And try as we did, you know, we wanted to be better and the fact of the matter was, it wasn’t, it had elements that were maybe a better, but I think, overall … the fact that we went back to the original demo and worked on that and took that a stage further and then used the nucleus of what was there.

SDE: But I noticed the Stephen Hague version, there’s nothing in the box set, was that just because it wasn’t different enough or you just didn’t think it was worth putting on?

GC: Well, we ended up doing a radical ‘Metal Mix’, that’s the Stephen Hague version, although Walter Turbitt, who was a big hitter at the time, he did the sort of remix of it. So that is a different version, although to be fair to the demo, lots of what went on in that demo gets sampled from …

SDE: I see, yeah, I’m looking at the credits now actually, so yeah, you’re right, that ‘Metal Mix’, it is actually credited as produced by Stephen Hague but then additional production by Walter, yeah, that’s right.

GC: Yes, that’s right, well Walter just took it and kicked it in and stuck that big, like heavy metal guitar in it, which really kind of make it … I thought it was a great version, but if you look at the Stephen Hague version, it didn’t have that guitar and it was, basically, a re-make of the demo where, when we couldn’t reproduce what was on the demo, he re-sampled it and stuck it in there. And it seemed out of context in a sense man, it was like ‘yeah, theoretically, all we’re doing is re-creating this thing again and the theory is, it should be same. And because we’re in a bigger and better studio with a bigger and better producer and a bigger and better budget, it should be better’, but it wasn’t. And there was a lot of resistance within the record company to Wishing I Was Lucky as well. I think it’s easier in hindsight, isn’t it, you kind of point the finger and so I’d say I think we were all trying to get to the same place.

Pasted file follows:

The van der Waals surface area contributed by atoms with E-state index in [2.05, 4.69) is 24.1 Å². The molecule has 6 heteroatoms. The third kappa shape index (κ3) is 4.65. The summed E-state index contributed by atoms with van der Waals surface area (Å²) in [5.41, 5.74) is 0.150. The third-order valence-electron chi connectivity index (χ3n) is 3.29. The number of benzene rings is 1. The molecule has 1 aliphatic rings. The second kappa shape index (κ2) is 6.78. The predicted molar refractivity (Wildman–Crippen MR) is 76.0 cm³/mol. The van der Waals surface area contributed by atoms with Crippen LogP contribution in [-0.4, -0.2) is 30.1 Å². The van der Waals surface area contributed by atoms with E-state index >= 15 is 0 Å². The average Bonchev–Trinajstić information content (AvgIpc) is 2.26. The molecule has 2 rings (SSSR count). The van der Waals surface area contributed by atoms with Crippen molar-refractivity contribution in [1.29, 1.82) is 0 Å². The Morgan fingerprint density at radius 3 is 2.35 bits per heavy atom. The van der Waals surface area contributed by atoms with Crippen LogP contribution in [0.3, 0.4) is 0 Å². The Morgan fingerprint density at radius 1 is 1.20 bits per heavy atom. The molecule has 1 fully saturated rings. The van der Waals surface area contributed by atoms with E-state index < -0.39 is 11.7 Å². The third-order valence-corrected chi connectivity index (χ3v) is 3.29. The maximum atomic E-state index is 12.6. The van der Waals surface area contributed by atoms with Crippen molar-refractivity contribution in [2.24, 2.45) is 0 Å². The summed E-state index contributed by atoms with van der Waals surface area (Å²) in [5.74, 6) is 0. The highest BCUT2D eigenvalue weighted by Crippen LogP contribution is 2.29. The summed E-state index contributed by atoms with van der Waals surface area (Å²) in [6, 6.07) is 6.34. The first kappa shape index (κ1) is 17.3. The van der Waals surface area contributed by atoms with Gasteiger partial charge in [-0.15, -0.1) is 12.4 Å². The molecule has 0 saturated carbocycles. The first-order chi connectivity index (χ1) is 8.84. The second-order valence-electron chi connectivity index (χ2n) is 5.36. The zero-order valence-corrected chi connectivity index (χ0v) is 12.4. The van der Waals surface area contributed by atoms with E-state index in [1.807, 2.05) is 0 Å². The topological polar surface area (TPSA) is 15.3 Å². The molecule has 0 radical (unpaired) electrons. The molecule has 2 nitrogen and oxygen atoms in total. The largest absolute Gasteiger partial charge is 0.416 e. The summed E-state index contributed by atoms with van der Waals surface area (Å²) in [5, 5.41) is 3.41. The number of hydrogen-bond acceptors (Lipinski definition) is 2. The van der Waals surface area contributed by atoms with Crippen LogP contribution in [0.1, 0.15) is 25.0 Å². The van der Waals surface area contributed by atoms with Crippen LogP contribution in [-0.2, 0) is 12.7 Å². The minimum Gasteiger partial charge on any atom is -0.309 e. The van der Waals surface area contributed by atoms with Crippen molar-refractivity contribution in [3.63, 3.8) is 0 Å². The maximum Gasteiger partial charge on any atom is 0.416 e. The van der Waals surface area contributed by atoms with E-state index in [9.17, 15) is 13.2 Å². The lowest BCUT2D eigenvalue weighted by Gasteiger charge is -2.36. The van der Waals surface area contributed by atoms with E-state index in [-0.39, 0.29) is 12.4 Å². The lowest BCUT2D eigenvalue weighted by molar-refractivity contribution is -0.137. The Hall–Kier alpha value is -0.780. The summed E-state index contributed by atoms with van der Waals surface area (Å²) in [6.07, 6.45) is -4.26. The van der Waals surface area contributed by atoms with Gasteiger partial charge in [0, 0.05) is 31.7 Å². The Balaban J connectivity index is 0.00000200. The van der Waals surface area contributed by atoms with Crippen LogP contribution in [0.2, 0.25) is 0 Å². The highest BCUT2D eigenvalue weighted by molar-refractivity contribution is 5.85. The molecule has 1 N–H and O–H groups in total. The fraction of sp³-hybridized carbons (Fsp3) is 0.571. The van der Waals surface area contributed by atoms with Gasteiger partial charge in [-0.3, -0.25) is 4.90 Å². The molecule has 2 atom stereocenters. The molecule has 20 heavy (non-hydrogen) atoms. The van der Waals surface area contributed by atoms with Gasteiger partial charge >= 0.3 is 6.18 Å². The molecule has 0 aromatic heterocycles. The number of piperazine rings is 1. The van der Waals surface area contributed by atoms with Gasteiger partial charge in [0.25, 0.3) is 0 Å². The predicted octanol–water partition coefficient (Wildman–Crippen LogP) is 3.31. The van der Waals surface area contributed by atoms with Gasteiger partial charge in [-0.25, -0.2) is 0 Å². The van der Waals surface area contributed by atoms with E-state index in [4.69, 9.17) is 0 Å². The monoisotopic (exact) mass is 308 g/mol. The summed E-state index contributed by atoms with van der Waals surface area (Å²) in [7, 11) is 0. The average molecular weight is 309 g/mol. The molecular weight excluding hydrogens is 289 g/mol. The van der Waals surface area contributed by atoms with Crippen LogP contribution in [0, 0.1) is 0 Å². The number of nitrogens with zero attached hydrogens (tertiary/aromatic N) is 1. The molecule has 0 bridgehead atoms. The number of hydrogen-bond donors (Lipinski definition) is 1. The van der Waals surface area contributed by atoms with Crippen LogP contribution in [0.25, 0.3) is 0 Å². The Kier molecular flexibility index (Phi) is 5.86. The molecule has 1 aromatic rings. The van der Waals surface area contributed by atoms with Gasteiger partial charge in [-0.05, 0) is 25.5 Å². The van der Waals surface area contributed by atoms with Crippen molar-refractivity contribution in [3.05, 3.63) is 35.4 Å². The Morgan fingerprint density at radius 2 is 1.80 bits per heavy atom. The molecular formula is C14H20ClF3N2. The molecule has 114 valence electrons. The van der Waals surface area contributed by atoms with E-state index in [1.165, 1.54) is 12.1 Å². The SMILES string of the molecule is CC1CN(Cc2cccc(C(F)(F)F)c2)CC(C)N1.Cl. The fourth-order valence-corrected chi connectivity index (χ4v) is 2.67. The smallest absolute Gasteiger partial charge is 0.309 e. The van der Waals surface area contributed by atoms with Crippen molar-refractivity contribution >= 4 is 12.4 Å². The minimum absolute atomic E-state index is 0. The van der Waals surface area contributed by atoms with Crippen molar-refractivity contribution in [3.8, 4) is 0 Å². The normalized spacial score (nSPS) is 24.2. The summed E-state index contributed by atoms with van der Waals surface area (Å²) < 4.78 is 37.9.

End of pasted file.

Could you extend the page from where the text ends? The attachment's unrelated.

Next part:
SDE: What did they think… why were they resisting that?  Because I would have thought that was the obvious first single, what were the record company thinking then?